I write as the part seldom apparent MUST be explained to the owner of property by the Auctioneer hired, contracts are then signed binding both parties. The most freeing method for the Auctioneer is for the seller to sign and step aside from all activity. From the first moment until the check is in hand at the end? I say Ha! Most sellers care too much for their asset to allow such freedom, but some auctioneers say what they must to keep the seller at bay and out of the way. Alarmingly, the risk is then managed in a one sided affair, costs kept to a minimum to the full advantage of the agent charging 10 to 12% with owner paying for extras? Often teams of workers are promised, when only one shows up, advertising promised and only a sign is used and the internet exchange, all efforts going to the "day of". When it works - it's grand, when it doesn't, the Auctioneer is exposed, somewhat liable, and a few -- don't care, get away with the effort, are paid in spite of anything less than best that has occurred.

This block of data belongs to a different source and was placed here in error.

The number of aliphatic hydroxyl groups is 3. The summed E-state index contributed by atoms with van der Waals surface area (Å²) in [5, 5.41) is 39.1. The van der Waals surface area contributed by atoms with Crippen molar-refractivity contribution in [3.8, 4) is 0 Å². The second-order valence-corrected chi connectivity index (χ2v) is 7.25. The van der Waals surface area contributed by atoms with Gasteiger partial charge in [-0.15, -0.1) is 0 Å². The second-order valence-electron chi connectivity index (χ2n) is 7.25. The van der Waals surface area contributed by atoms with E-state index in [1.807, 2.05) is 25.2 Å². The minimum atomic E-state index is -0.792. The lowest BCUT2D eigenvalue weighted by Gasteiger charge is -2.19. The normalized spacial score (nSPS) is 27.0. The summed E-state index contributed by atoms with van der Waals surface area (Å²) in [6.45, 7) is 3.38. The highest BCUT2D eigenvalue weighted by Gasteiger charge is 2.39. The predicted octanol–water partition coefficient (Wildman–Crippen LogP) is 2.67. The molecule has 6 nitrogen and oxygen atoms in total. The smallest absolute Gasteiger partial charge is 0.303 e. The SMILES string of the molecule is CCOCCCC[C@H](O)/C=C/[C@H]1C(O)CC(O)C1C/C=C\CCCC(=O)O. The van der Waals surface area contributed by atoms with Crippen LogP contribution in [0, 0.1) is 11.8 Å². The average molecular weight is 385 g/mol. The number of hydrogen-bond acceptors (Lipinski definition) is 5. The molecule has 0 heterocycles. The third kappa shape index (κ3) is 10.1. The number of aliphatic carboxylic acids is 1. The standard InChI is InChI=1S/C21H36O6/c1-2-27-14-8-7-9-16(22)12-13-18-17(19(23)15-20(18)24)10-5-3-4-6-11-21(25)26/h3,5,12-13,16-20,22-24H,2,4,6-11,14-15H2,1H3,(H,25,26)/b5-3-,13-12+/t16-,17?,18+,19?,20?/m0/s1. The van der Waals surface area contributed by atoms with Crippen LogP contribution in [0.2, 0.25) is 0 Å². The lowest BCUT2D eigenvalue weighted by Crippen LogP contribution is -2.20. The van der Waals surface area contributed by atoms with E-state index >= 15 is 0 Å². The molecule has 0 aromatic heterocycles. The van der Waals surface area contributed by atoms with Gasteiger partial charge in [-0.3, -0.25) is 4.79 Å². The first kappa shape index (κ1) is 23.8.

Lesson to owners - stay involved, demand presence and accountability, repeat what was promised, run your own position to the max and be proud of your ability to do so. Most importantly, pay attention to the timeline and if anything less than the contract and verbal promises begins to occur, remember you have the right to fire the agent - maintain that from the start within the contract! You have the responsibility beyond ownership to know, to watch, to keep the faith. Bring your own GAVEL!